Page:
Magazine article Church & State

Priests Are Not Meant to Be Politicians, Pope Says during Poland Visit

Magazine article Church & State

Priests Are Not Meant to Be Politicians, Pope Says during Poland Visit

Article excerpt

During a recent address in Warsaw, Pope Benedict XVI warned Catholic Church leaders in Poland to avoid getting too close to government officials.

Kicking off a four-day visit to Poland in late May, Benedict, speaking at St. John's Cathedral, alluded to growing questions over the church's role in national politics. He told his audience, "The priest is not asked to be an expert in economics, construction or politics. He is expected to be an expert in the spiritual life."

Many observers interpreted Benedict's remarks as muted criticism of Radio Maryja, an increasingly powerful Catholic network that critics say is taking on a political role.

The Washington Post reported that Polish President Lech Kaczynski used the network last fall to promote his candidacy. Kaczynski and his brother Jaroslaw, a leader in parliament, used the station to promote their conservative, pro-church Law and Justice Party to rural areas of the country dominated by conservative Catholics.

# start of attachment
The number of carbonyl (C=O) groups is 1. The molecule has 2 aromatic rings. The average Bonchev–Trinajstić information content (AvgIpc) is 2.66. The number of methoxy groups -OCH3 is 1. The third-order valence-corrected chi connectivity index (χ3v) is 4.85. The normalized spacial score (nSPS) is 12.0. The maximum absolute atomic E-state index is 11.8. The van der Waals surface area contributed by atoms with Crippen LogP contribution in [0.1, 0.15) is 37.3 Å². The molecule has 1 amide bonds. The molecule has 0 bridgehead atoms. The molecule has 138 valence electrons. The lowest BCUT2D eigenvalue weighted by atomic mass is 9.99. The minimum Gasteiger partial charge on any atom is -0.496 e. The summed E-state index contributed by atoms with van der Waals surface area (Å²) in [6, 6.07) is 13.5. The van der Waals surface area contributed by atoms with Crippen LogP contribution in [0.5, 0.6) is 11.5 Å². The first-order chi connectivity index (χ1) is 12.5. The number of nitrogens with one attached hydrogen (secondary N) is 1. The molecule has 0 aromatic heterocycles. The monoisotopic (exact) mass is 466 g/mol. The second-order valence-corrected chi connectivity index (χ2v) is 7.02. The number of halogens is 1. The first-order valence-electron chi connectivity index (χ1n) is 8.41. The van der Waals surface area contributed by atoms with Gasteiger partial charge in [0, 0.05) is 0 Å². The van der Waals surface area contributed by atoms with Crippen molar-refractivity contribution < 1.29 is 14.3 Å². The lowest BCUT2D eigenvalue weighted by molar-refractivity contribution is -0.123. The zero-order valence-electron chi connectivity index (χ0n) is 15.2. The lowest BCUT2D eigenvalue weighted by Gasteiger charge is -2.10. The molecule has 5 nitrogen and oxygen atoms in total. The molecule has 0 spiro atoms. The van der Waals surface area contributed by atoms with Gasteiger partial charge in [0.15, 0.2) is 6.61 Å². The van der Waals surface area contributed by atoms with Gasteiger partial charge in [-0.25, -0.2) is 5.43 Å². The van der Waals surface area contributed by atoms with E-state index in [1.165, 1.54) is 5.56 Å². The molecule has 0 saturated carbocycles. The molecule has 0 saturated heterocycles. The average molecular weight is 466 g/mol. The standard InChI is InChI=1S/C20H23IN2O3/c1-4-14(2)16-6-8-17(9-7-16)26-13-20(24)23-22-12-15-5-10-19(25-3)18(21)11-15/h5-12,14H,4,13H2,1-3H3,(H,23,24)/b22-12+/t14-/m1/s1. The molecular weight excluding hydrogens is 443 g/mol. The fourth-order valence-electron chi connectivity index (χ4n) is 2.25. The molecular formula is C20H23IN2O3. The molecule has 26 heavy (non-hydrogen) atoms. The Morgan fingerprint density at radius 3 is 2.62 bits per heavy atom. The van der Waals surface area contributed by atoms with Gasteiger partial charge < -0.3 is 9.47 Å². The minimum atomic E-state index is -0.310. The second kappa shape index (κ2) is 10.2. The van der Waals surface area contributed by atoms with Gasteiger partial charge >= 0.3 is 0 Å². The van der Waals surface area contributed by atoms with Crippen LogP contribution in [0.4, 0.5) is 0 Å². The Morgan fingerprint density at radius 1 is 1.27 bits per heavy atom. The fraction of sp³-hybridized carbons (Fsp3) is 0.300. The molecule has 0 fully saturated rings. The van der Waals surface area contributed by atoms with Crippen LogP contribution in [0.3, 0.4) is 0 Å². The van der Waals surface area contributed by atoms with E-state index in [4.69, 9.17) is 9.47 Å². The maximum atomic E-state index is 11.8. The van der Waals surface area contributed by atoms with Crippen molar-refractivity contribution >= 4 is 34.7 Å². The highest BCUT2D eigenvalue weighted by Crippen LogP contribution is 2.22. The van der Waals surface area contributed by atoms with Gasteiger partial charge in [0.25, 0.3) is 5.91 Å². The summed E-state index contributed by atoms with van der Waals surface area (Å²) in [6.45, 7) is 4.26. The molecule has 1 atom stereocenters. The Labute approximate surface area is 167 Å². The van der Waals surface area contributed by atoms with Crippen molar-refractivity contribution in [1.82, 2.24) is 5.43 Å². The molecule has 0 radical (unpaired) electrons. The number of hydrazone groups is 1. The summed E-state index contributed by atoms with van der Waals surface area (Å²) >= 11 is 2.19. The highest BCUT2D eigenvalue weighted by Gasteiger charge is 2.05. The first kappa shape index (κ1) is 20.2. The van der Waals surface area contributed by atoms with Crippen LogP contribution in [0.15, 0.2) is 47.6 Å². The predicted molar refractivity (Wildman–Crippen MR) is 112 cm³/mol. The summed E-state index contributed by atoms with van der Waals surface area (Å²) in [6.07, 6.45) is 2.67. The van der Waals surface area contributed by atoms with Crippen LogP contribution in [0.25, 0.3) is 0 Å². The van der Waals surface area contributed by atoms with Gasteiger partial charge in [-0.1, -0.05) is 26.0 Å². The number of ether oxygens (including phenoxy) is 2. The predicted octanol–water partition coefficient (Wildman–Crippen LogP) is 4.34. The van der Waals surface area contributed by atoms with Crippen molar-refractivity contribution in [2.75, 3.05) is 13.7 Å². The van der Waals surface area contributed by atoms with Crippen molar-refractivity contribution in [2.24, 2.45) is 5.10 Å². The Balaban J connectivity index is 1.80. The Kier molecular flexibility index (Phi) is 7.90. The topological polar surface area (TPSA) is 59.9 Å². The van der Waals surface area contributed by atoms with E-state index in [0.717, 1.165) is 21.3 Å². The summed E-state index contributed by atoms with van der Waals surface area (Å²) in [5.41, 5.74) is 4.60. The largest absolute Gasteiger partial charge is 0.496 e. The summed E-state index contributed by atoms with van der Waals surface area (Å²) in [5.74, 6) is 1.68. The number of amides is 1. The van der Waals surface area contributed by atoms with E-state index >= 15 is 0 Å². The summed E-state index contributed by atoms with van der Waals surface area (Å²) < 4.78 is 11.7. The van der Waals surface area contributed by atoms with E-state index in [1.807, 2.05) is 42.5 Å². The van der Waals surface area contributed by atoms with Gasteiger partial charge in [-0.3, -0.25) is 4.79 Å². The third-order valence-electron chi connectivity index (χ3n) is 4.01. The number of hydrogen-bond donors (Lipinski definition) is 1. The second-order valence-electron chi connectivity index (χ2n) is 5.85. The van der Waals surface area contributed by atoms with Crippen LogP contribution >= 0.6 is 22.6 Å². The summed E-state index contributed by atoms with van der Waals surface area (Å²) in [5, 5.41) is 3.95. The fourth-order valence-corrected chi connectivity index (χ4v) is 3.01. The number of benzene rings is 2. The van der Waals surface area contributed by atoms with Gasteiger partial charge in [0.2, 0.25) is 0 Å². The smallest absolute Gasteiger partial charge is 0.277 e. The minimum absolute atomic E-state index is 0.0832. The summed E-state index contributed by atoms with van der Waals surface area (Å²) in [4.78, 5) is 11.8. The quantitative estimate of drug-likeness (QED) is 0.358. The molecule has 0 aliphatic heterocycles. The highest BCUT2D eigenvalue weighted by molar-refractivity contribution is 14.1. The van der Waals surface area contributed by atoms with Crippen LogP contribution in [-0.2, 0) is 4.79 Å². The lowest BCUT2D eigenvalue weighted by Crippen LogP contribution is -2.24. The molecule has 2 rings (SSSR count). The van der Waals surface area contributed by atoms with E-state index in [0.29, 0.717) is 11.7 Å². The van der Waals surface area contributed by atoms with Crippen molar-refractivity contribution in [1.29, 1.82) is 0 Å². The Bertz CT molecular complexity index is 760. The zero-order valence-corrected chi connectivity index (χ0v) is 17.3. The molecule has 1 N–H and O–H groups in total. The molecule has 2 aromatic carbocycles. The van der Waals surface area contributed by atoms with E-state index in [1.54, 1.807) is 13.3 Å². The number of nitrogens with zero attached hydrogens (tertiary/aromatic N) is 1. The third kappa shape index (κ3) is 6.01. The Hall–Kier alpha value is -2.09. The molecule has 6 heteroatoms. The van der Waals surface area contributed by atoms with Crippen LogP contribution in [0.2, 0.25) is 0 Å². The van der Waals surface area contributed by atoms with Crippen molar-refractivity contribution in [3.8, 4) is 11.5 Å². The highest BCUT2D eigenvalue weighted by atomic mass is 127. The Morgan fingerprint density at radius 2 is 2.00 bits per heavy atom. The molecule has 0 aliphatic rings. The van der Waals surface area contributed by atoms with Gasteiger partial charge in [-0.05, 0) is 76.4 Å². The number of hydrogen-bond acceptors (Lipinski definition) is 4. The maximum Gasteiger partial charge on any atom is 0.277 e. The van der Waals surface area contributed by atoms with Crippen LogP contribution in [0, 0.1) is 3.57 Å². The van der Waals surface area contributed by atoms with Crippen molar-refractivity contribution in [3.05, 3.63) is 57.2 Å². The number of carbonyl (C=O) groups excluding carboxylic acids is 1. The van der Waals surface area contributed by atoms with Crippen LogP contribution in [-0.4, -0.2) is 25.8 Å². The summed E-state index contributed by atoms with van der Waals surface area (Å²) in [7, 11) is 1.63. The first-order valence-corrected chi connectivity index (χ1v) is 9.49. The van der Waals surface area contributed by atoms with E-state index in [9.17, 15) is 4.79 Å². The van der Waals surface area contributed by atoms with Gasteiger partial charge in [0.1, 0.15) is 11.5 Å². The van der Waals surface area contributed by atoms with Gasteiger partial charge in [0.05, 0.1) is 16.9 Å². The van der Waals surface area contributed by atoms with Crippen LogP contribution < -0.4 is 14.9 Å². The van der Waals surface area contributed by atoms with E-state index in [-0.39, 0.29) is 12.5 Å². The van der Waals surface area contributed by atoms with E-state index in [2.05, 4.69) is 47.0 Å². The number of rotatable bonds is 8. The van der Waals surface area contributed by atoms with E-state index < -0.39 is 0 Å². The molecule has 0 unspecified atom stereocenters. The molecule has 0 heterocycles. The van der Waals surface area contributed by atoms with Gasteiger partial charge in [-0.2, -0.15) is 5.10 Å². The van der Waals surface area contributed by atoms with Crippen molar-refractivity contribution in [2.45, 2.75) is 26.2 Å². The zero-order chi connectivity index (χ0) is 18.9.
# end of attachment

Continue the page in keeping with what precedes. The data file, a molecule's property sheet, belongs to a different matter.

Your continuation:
Poland is 96 percent Catholic but has traditionally separated religion and politics. In 1993, Pope John Paul II, a native of Poland, urged church leaders to stay out of partisan politics.

Benedict's comments may be an effort to distance the church from some of Radio Maryja's more distasteful rhetoric. The network has been accused of attacking gays and of airing anti-Semitic views.

Recently, controversy erupted over on-air comments by Stanislaw Michalkiewicz, who asserted that Jews were profiteering from "the Holocaust business" and that Jewish groups were "humiliating Poland" with demands for reparations for property confiscated during World War II. …

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